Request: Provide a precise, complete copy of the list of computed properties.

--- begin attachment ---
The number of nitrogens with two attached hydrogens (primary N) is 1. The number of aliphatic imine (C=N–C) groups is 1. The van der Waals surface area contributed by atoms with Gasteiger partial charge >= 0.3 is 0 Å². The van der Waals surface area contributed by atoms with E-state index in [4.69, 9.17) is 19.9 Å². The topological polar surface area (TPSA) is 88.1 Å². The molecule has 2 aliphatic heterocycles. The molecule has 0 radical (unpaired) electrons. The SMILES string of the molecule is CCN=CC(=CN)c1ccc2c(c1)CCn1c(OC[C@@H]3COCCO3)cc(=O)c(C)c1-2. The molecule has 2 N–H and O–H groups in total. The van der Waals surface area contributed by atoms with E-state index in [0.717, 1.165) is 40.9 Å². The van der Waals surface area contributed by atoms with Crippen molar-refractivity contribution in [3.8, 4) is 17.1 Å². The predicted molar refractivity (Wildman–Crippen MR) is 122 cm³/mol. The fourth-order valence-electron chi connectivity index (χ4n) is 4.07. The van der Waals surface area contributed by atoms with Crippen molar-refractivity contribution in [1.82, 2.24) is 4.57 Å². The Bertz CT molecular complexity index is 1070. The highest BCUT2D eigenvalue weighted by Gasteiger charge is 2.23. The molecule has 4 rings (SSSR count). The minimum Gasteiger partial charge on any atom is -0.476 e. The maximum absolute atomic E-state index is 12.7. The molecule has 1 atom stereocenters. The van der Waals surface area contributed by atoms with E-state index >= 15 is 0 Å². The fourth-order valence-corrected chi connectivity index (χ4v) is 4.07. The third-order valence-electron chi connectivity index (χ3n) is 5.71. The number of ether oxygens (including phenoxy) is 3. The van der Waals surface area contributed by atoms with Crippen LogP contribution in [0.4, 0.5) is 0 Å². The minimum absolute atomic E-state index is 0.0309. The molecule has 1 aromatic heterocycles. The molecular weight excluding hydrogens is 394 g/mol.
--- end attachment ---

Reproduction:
The number of nitrogens with two attached hydrogens (primary N) is 1. The number of aliphatic imine (C=N–C) groups is 1. The van der Waals surface area contributed by atoms with Gasteiger partial charge >= 0.3 is 0 Å². The van der Waals surface area contributed by atoms with E-state index in [4.69, 9.17) is 19.9 Å². The topological polar surface area (TPSA) is 88.1 Å². The molecule has 2 aliphatic heterocycles. The molecule has 0 radical (unpaired) electrons. The SMILES string of the molecule is CCN=CC(=CN)c1ccc2c(c1)CCn1c(OC[C@@H]3COCCO3)cc(=O)c(C)c1-2. The molecule has 2 N–H and O–H groups in total. The van der Waals surface area contributed by atoms with E-state index in [0.717, 1.165) is 40.9 Å². The van der Waals surface area contributed by atoms with Crippen molar-refractivity contribution in [3.8, 4) is 17.1 Å². The predicted molar refractivity (Wildman–Crippen MR) is 122 cm³/mol. The fourth-order valence-electron chi connectivity index (χ4n) is 4.07. The van der Waals surface area contributed by atoms with Crippen molar-refractivity contribution in [1.82, 2.24) is 4.57 Å². The Bertz CT molecular complexity index is 1070. The highest BCUT2D eigenvalue weighted by Gasteiger charge is 2.23. The molecule has 4 rings (SSSR count). The minimum Gasteiger partial charge on any atom is -0.476 e. The maximum absolute atomic E-state index is 12.7. The molecule has 1 atom stereocenters. The van der Waals surface area contributed by atoms with E-state index >= 15 is 0 Å². The fourth-order valence-corrected chi connectivity index (χ4v) is 4.07. The third-order valence-electron chi connectivity index (χ3n) is 5.71. The number of ether oxygens (including phenoxy) is 3. The van der Waals surface area contributed by atoms with Crippen LogP contribution in [0.4, 0.5) is 0 Å². The minimum absolute atomic E-state index is 0.0309. The molecule has 1 aromatic heterocycles. The molecular weight excluding hydrogens is 394 g/mol.